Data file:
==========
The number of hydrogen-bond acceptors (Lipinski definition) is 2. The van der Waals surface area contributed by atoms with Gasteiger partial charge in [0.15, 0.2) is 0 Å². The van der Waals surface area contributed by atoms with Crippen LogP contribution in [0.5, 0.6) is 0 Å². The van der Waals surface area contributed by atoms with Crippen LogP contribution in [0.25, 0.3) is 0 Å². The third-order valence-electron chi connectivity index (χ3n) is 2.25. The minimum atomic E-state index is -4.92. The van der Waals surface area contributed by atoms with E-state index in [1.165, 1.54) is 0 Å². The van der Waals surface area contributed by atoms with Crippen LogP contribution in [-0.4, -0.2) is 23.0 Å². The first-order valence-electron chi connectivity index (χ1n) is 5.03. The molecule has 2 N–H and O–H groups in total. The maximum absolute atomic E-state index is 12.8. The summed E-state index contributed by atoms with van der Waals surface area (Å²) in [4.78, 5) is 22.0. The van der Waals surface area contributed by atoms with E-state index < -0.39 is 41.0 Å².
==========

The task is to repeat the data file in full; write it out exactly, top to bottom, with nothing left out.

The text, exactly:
The number of hydrogen-bond acceptors (Lipinski definition) is 2. The van der Waals surface area contributed by atoms with Gasteiger partial charge in [0.15, 0.2) is 0 Å². The van der Waals surface area contributed by atoms with Crippen LogP contribution in [0.5, 0.6) is 0 Å². The van der Waals surface area contributed by atoms with Crippen LogP contribution in [0.25, 0.3) is 0 Å². The third-order valence-electron chi connectivity index (χ3n) is 2.25. The minimum atomic E-state index is -4.92. The van der Waals surface area contributed by atoms with E-state index in [1.165, 1.54) is 0 Å². The van der Waals surface area contributed by atoms with Crippen LogP contribution in [-0.4, -0.2) is 23.0 Å². The first-order valence-electron chi connectivity index (χ1n) is 5.03. The molecule has 2 N–H and O–H groups in total. The maximum absolute atomic E-state index is 12.8. The summed E-state index contributed by atoms with van der Waals surface area (Å²) in [4.78, 5) is 22.0. The van der Waals surface area contributed by atoms with E-state index < -0.39 is 41.0 Å².